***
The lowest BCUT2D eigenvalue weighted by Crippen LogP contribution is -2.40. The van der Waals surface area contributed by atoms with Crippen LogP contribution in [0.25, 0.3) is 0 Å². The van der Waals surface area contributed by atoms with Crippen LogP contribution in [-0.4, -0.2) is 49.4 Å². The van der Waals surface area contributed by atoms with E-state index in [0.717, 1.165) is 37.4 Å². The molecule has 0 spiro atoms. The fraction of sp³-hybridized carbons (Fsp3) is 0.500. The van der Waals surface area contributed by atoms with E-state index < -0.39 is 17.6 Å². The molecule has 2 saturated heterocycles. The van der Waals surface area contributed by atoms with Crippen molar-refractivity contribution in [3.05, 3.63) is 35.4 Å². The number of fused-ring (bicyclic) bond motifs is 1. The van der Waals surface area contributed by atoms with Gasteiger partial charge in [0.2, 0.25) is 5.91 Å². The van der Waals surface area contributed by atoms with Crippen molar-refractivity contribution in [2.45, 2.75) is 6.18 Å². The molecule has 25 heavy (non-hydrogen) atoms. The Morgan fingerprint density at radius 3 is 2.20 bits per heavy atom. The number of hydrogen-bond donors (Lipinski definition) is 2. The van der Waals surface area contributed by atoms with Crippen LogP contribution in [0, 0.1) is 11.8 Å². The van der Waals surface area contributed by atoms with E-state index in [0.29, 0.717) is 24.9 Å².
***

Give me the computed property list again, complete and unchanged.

The lowest BCUT2D eigenvalue weighted by Crippen LogP contribution is -2.40. The van der Waals surface area contributed by atoms with Crippen LogP contribution in [0.25, 0.3) is 0 Å². The van der Waals surface area contributed by atoms with Crippen LogP contribution in [-0.4, -0.2) is 49.4 Å². The van der Waals surface area contributed by atoms with E-state index in [0.717, 1.165) is 37.4 Å². The molecule has 0 spiro atoms. The fraction of sp³-hybridized carbons (Fsp3) is 0.500. The van der Waals surface area contributed by atoms with E-state index < -0.39 is 17.6 Å². The molecule has 2 saturated heterocycles. The van der Waals surface area contributed by atoms with Crippen molar-refractivity contribution in [3.05, 3.63) is 35.4 Å². The number of fused-ring (bicyclic) bond motifs is 1. The van der Waals surface area contributed by atoms with Gasteiger partial charge in [0.2, 0.25) is 5.91 Å². The van der Waals surface area contributed by atoms with Crippen molar-refractivity contribution in [2.45, 2.75) is 6.18 Å². The molecule has 25 heavy (non-hydrogen) atoms. The Morgan fingerprint density at radius 3 is 2.20 bits per heavy atom. The number of hydrogen-bond donors (Lipinski definition) is 2. The van der Waals surface area contributed by atoms with Crippen LogP contribution in [0, 0.1) is 11.8 Å². The van der Waals surface area contributed by atoms with E-state index in [0.29, 0.717) is 24.9 Å².